There are several settings, and several characters, to take into consideration, and the effects on each of them are different.
The most obvious "setting" of the story is the nursery, and specifically the simulated African environment that exists inside of it for much of the story. This setting unnerves the adults; Mr. Hadley and McClean, the psychologist, are noted as sweating each time they are in the sun for a few moments. The landscape, in McClean's words, communicate hatred, and it is likely that the hatred was directed at the parents, which is why it feels so much more oppressive to them than to the children.
The children, on the other hand, seem to flourish in all the wrong ways in this setting. It reinforces their hatred of their parents, their entitlement to ownership over the nursery, and their degeneracy to uncivilized thought and behavior.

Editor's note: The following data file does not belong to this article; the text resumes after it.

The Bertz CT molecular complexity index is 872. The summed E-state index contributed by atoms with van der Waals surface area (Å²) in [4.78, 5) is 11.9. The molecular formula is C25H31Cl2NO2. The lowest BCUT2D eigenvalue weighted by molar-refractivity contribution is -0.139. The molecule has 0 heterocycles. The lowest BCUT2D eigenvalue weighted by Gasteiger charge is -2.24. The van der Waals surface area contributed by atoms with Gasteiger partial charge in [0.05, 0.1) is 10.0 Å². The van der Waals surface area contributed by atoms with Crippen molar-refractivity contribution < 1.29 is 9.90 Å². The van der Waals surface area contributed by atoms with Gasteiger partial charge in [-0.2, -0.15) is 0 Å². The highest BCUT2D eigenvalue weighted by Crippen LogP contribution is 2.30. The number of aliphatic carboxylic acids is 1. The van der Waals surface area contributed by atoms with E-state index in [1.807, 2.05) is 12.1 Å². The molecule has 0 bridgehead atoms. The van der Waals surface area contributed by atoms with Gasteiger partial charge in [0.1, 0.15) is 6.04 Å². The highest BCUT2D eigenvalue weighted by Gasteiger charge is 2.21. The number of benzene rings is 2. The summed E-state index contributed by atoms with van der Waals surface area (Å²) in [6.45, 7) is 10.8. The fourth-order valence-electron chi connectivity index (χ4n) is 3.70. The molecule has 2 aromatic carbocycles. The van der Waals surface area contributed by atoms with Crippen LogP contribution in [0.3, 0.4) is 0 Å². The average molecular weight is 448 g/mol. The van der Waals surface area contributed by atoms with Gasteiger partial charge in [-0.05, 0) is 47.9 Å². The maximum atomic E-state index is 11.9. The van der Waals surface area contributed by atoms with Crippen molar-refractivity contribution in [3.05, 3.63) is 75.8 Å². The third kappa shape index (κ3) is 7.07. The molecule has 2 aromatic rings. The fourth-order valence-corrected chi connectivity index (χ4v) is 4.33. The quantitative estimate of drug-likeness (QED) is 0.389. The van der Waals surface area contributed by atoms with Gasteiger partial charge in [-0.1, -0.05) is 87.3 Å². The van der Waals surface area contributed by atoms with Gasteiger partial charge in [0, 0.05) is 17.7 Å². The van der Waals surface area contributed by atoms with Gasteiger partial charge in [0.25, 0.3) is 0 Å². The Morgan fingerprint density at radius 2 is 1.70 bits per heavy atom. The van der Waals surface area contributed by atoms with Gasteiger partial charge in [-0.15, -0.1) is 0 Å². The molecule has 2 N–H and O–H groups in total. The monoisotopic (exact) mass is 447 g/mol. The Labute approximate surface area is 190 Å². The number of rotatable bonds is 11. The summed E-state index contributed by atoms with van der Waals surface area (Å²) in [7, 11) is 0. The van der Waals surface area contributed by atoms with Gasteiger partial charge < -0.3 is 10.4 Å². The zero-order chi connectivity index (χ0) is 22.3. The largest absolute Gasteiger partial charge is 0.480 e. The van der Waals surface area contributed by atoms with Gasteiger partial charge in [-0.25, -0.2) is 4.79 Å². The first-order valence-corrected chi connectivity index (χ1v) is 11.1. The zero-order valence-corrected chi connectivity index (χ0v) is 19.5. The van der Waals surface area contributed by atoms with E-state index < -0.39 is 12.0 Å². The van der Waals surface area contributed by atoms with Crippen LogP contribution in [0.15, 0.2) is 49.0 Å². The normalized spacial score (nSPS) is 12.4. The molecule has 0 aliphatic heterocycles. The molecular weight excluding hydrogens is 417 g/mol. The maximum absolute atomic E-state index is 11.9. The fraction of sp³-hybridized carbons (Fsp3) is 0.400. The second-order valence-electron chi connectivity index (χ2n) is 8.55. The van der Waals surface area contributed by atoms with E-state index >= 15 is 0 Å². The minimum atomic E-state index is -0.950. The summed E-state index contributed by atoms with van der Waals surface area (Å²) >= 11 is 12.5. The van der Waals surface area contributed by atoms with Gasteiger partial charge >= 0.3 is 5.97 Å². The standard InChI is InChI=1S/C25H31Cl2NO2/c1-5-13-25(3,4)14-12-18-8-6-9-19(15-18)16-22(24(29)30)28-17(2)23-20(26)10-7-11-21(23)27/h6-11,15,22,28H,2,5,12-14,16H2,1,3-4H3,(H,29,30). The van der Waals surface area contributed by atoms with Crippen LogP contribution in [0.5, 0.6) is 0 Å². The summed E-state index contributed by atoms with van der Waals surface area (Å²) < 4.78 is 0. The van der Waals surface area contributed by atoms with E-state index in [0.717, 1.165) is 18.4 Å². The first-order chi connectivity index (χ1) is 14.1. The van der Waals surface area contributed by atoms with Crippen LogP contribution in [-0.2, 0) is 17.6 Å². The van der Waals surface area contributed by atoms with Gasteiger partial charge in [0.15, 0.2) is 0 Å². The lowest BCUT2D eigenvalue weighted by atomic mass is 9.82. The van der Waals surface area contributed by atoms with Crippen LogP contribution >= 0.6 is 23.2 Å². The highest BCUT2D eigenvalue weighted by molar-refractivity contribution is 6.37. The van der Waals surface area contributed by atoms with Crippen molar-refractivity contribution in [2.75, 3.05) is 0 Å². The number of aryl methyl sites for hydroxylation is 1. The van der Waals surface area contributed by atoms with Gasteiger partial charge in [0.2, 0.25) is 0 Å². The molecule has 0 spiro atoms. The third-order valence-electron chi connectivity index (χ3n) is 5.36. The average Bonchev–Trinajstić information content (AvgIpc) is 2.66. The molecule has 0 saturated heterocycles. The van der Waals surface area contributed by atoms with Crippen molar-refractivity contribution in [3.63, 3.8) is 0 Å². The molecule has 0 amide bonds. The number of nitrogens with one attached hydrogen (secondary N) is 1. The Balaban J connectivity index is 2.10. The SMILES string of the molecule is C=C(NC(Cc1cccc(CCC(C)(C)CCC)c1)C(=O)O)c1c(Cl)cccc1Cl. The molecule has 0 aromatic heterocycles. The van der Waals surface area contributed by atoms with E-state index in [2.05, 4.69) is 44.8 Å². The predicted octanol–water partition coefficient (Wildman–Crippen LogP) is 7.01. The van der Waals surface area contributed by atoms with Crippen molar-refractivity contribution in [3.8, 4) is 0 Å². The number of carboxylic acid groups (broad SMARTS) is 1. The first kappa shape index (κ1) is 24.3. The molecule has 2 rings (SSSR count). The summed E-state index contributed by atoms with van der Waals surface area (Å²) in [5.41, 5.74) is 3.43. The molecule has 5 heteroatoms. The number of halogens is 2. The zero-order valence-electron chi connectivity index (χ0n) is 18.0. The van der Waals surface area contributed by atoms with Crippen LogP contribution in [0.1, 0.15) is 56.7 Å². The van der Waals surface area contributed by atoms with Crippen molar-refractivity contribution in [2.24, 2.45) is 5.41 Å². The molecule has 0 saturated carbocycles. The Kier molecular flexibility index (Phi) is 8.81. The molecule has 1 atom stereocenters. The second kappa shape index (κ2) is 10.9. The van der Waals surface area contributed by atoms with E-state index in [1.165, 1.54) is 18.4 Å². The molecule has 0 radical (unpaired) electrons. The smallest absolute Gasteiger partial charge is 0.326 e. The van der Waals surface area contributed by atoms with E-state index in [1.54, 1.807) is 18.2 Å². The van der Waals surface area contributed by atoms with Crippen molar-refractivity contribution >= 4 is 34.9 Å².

The house acts in a similar way on both groups. While the parents enjoyed the automated comforts the house provided, they begin to feel uneasy and out of place. The children, not having known life outside of these comforts, see them as an integral part of their lives; they accuse their father of "killing" the machines when he turns them off, indicating a complete lack of understanding of how machines and humans can and should interact.
Thus, both settings draw the children further away from their parents, and humanity, while both settings unnerve the parents, largely because they remember what life was like "before" those settings came into their lives, and they can see the detrimental effects.